The primary aim of this study was to examine the quality of dietary intakes in adults with diagnosed mood disorders using comparisons to national and international nutrition standards as well as regional nutrition survey data. Our results were consistent with others [22
] that have revealed many indications of poor diet quality in this population.
The low intakes of grains, vegetables and fruit, and meat and alternatives coupled with the high intakes of foods with excess sugar and fat may compromise mental health status [23
]. Comparison of carbohydrate (main sources are plants) intakes with the AMDRs showed that more than a quarter of the sample (28%) were below the lower boundary; two participants consumed less than the EAR which is based on the amount needed to produce enough glucose for essential brain activities. About 10% of the sample had intakes of protein less than the EAR, suggesting that important neurotransmitter precursors such as tryptophan may be lacking in the diets of some individuals. Nutrients commonly associated with good mental health include polyunsaturated fatty acids (particularly the omega 3 types), minerals such as zinc, magnesium, and iron, a range of B vitamins particularly folate, and antioxidant vitamins such as C and E most of which are found in diets rich in dark green leafy and orange-coloured vegetables and whole grains. Evidence is accumulating that the combination of polyunsaturated fats, minerals and vitamins may help to relieve the symptoms of some mental illnesses and improve the effectiveness of medication for some conditions [25
Closer examination of the intakes of the major nutrients suggests many implications for negative mental health effects in this population. The high total and saturated fat diets found in this sample have been associated with reduced hippocampal levels of neurotrophic factor, a crucial modulator of synaptic plasticity [27
], which can induce cognitive dysfunction [28
]. Low intakes of omega-3 fatty acids impair astrocyte-mediated vascular coupling that contributes to reduced gray matter volume in the prefrontal cortex [29
] and research has suggested that lipid profiles comprising a low docosahexaenoic acid percentage and omega-3 proportions predicted risk of suicidal behaviour among depressed patients over a 2-year period [30
]. The high proportion of participants with hypercholesterolemia (further suggesting excess fat intakes) also has mental health implications. Studies of people with elevated blood cholesterol levels have shown that global severity of psychological symptoms is worsened with high fat, low-complex carbohydrate diets [31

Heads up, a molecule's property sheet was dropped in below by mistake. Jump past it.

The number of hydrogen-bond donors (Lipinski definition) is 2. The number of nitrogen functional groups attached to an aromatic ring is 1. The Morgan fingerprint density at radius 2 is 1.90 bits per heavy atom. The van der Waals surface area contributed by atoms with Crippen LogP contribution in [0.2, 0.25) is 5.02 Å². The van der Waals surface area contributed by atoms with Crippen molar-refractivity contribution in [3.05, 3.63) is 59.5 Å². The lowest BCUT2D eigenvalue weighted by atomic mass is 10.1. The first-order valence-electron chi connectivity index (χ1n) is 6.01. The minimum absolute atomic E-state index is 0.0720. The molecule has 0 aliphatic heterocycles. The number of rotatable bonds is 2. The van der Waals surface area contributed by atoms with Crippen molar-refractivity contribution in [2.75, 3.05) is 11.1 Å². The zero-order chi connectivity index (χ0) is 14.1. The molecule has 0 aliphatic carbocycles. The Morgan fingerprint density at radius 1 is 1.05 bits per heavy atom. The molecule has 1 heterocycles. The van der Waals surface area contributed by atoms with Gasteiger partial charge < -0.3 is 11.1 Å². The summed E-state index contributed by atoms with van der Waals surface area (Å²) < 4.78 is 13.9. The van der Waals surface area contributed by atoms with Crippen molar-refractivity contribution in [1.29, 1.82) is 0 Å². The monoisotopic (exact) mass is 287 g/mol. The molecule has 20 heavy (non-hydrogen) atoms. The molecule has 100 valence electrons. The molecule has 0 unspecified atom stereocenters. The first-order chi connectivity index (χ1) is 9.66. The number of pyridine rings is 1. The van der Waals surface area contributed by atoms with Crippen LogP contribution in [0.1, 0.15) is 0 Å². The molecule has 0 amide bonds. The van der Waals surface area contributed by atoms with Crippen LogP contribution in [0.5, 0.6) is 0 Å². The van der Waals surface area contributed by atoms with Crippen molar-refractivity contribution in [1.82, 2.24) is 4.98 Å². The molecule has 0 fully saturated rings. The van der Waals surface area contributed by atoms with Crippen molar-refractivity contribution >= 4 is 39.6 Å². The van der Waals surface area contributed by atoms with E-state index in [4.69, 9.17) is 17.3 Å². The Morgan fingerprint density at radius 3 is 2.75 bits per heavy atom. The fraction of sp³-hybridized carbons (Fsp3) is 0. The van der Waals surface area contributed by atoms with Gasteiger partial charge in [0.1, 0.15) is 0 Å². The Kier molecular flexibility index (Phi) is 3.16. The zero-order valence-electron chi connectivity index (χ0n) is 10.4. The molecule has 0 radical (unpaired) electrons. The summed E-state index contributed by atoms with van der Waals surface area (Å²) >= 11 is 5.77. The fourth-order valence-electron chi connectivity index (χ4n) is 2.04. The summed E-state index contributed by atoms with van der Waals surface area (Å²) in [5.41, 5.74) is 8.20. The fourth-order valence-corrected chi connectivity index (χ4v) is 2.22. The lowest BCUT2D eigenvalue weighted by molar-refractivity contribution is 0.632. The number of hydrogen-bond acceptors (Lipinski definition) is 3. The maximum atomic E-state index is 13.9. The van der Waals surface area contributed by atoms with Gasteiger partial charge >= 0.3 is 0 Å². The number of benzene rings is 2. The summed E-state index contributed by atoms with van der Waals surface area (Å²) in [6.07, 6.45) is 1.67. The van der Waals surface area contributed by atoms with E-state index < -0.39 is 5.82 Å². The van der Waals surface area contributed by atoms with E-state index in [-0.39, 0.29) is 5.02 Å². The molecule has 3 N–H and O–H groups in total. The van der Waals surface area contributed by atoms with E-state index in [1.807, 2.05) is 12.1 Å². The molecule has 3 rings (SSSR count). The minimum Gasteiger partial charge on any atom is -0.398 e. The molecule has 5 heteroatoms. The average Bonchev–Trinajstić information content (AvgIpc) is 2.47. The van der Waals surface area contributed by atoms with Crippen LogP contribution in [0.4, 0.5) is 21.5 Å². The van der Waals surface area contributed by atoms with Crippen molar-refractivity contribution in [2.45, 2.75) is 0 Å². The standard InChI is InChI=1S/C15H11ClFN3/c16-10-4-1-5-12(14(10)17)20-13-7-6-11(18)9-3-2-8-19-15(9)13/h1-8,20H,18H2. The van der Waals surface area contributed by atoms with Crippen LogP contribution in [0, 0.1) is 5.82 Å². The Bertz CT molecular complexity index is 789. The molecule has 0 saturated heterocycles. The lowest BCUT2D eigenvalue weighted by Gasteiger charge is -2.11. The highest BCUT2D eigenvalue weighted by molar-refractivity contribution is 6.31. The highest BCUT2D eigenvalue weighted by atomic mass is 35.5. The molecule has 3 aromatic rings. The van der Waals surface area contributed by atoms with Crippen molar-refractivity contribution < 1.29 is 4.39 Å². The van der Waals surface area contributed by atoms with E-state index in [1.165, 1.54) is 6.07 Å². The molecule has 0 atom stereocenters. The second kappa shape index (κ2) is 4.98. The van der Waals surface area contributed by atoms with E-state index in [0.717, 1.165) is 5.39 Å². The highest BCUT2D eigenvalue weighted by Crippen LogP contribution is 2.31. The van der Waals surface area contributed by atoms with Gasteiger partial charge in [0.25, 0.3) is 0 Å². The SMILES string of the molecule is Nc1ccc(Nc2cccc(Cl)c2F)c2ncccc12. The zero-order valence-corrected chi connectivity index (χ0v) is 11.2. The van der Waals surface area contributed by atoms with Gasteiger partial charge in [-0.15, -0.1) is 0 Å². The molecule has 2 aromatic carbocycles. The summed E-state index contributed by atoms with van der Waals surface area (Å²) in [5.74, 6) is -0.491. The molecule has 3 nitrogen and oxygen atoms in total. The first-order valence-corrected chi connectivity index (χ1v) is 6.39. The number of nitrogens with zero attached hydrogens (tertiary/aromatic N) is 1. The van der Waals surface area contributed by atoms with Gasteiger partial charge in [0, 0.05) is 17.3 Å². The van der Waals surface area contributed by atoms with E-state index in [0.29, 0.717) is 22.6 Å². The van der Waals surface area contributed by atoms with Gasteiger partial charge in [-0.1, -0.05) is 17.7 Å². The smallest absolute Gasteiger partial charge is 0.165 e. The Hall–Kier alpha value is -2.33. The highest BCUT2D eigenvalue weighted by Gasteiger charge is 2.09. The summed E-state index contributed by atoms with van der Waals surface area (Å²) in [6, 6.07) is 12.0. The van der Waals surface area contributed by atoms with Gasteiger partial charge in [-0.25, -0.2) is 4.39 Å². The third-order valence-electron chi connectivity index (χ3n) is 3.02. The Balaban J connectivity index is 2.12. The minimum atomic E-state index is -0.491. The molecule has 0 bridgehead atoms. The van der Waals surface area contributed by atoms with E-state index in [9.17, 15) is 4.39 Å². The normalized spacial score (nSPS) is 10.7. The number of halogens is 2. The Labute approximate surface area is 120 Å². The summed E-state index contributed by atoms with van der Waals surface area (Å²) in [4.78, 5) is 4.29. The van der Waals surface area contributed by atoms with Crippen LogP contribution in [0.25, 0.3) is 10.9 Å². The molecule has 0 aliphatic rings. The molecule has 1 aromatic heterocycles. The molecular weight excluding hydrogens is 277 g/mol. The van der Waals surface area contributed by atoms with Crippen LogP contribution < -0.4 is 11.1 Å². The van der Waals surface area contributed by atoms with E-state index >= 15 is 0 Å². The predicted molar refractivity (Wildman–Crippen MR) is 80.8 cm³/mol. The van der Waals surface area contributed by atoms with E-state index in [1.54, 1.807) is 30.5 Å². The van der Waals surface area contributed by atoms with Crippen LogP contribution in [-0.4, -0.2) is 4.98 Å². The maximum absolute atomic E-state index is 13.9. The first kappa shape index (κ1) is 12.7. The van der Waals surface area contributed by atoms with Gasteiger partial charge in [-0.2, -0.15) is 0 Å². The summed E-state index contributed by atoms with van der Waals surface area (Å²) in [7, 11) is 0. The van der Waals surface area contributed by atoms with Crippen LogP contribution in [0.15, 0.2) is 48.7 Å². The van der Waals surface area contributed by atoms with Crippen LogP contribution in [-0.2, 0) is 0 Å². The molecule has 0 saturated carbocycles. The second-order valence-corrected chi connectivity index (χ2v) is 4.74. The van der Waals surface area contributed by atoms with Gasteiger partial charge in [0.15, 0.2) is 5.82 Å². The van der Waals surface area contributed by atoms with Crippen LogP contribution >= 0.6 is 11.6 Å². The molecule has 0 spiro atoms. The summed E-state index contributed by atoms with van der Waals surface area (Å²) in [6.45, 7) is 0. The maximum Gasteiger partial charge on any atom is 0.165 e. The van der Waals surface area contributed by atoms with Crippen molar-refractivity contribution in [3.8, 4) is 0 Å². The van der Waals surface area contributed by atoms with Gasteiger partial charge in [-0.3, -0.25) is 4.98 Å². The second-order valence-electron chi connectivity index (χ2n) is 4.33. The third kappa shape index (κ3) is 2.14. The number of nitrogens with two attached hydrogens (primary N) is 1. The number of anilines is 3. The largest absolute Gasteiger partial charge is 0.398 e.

]. Lipid-lowering medications are standard treatment for hypercholesterolemia, however, these drugs can form complexes with lipoproteins, alter the medication's pharmacokinetics and lead to deterioration of mental symptoms [32
]; dietary interventions do not present these risks.
The limitations of this study include biases related to recall, sample selection (i.e., participants were drawn mainly from an urban sample of a non-profit network), and misclassification (i.e., with AMDRs). Males were under-represented, which may limit generalizability. The samples compared (i.e., study versus BCNS) did differ on some variables (e.g., income levels) that can affect food choice, however both samples were drawn based on random selection. Finally, this cross-sectional study cannot determine the temporal sequence of disease and nutrient intake.
One of the study's strengths is that it provided quantified comparisons of nutrient intakes to the general local population, which have never been reported previously for mood disorders. This investigation also determined the prevalence of various nutrition-related factors in a mood disorder sample and is therefore useful for future hypothesis generation and planning of health services.
Dietary intakes in this sample of adults with mood disorders tended to consist of a high proportion of foods associated with neuronal impairment (e.g., high fat, high sugar) and limited dietary components associated with neuro-protection (e.g., fibre, antioxidants). People with mood disorders have a greater frequency of poor diet for several reasons such as the occurrence of depressive episodes that exacerbate a sedentary lifestyle associated with lack of exercise, weight gain, and cardiovascular disease and diabetes risk, or manic episodes that may be associated with treatment non-adherence. Other factors such as food insecurity, co-existing medical problems, or substance use may also explain the association between mood disorders and poor nutrition status. The negative impact of poor dietary intake in individuals with mood disorders may be exacerbated by the fact that health providers are unlikely to discuss diet habits with them, according to patient report [33